I am frowning at the back of my camera. Remi, who has already passed ahead on the trail, stops, sees my expression and asks, "What is it?" I blow out my lips in frustration, horse-like. "Well...it's just that...sometimes I just can't get it. I can't capture what I see." "Show me." I do. Three pinecones lolling from skinny branches. "Do you want the background to be blurry?" That's it. "It doesn't look like anything if everything is in focus," I whine. "I want them to float." "Well, then you need to work on your depth of field," he responds. I practically slap my forehead with the my palm. I always forget. Photographing in manual is interesting because you get to choose. I can shift the focus.
I am often asked about the title of this blog, usually half-jokingly, half-hoping, "You aren't really lost, right?" I get a lot of comments about being "found" too. But the truth is, when I launched into this particular form of writing coming up on four years ago, I really needed to find my way. I was coming off the most difficult year of my life - my Dad had died, we had to sell our beloved home and gallery due to the financial crisis - one that had crumbled the French press and left me without work as a travel writer. I was truly floundering at sea and floating in pain and worry, without direction.
I give all credit where credit is due. Remi, my wonderful companion, the man who knows what I am feeling from the next room even when I haven't said a word, floated out the suggestion that I start a blog. I will admit it again as I have before that I scoffed outright. At the time, I felt that bloggers were simply folks who couldn't cut their teeth in the professional world of the press where I had come from - similar to the ridiculous expression, one that makes my blood boil now, "Those who can't do teach." But he insisted, gently. And one day, a good a day as any, I heard him and realized that I could type with my inactive hands and by doing so, I could change things for myself by simply being creative.
Writing has it's tides and the irony isn't lost on me that I was asked to participate in a blog tour by my friend, the truly lovely Jeanne Henriques at Collage of Life during a time when the waves are far from the shore. "Rien dans ce monde n'arrive par hasard." So I have been taking steps back, quiet ones, all the better to get a better picture of how the machine works. I have already had the distinction of being interviewed by another friend, Judith Ross, about my process as a blogger for an article Talking Writing Magazine. What is interesting to me is to see how that too has shape-shifted as of late and even better, to pass on that baton to three incredible women.So on to the blog tours standard questions:
What am I working on?
Whew, that is a knee-slapper. What am I not working on? I realize that this question is meant to be answered in terms of "projects" - a word that makes me press my mouth together in a flat line of consternation - but why not answer honestly: "on rebuilding my self-confidence" "on sharpening my eye" "on trusting"...true, I would eventually like to build a book out of Lost in Arles but it is a slow process. I have nothing but great admiration for those who have already done so. This chapter of my life in Arles is nearing to a close, so I think that the right moment to culminate my random pieces into something whole might be at hand. I love the idea of having something solid to hold in my hands, especially as I have been struggling with the ephemeral nature of the internet as of late.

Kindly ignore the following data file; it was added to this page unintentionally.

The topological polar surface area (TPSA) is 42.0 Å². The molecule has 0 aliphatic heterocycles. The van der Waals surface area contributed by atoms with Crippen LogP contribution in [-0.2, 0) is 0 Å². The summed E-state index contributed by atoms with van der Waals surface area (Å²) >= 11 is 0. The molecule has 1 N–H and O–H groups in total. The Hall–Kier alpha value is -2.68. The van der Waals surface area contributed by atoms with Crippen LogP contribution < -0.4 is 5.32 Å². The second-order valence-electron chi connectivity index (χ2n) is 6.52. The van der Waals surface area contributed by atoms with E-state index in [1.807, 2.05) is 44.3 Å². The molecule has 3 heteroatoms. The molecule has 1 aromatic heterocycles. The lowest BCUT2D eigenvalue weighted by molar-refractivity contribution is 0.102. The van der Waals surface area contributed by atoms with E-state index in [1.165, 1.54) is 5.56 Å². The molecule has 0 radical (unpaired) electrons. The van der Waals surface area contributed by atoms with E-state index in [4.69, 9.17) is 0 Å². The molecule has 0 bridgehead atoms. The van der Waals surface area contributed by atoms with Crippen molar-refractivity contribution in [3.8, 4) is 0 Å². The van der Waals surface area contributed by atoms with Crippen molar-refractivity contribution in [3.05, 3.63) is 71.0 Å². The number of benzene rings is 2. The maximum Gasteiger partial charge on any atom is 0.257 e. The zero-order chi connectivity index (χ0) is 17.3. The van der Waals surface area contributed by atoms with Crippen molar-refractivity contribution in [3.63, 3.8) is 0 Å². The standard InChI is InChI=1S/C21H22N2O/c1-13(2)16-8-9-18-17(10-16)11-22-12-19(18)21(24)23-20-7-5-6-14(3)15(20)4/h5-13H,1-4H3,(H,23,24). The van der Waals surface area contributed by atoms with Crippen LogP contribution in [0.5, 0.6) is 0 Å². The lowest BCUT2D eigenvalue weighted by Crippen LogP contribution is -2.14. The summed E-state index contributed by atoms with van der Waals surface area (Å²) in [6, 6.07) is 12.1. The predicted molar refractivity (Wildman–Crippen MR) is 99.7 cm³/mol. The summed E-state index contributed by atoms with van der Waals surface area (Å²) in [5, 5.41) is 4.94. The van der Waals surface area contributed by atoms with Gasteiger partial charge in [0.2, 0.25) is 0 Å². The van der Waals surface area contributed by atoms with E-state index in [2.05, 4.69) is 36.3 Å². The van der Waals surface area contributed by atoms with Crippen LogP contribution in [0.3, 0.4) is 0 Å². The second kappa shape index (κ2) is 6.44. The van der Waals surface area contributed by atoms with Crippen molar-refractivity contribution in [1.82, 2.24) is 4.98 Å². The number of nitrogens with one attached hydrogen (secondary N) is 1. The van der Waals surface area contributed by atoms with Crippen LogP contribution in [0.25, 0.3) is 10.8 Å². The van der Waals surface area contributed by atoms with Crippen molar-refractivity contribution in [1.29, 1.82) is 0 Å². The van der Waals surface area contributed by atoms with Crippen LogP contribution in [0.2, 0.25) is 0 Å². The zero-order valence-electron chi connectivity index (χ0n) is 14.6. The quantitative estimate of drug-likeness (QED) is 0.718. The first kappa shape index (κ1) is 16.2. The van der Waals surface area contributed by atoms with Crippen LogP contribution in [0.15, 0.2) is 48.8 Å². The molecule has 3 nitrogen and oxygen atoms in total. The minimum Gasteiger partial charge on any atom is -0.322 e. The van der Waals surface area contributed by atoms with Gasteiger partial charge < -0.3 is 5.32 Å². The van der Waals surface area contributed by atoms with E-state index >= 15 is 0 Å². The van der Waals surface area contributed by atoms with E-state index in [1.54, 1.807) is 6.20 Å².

How does my writing/work differ from others in its genre?
If you have read this far, you have probably already gotten a taste that I don't sugar-coat what I share. Yes, this is Provence and I am so proud to be able to celebrate its beauty but my life is not perfect, no one's is. I would rather be honest about that or not write at all.
I am also a stickler for only creating my own content, visually and verbally. There aren't that many of us out there that do that these days. Lately, I have gone back to something that I used to enjoy a lot - which is weaving the texts and images together so that it becomes - well, hopefully - a joyful interplay.
Why do I write what I do?
I was taking tea with Vicki Archer - one of the smartest women that I have the privilege to know - and she told me, as she had a year previously, "You really need to know why you are doing this." "I do it for me," I responded immediately, also for the second time. Remi has been instrumental in reminding me to stay true to my own interests from the beginning. "Don't try and please others," he insists. It took about a year for that to sink in without my reacting defensively and now it is my Modus Operandi. The moment when I sit down to write is a glorious one for me, one of the moments that I feel the most "me" in my life and I never take that freedom for granted.
How does my writing process work?
I remember one of the questions that surprised me in Judith's interview was, "Do you ever feel that your photographs are a crutch?" I wasn't quite sure what to think of that at the time but currently, my photography - or more importantly, the act of seeing so as to take them - usually leads the way. I mentioned earlier that I have been at a loss for words as of late but I am never at a loss for photos. They sit in files on my desktop, grouped into subjects. Often when I am working on them, an idea might spark of how I could use them, preferably not literally but sometimes that is just what needs to happen. I will prepare them the day before I sit down to write and then will clear my head while taking the dogs on their morning walk. I write really, really quickly once I have my launching off point. As Jeanne touched upon while introducing me, music is madly important to me. Today, I have been listening to London Grammar at high volume - the headphones in my ears to focus the sound and to give Remi a visual cue that I am "not here." Usually I will listen to one song constantly on repeat - lately it has been "Wasting My Young Years" by the same group. I edit, reread what I have until I am just on the verge of getting sick of it, then hit "publish" before I do so. But all of this is a fast process, always on the same day. I know that each blogger has their own workings and the "why" of mine serves me as fuel.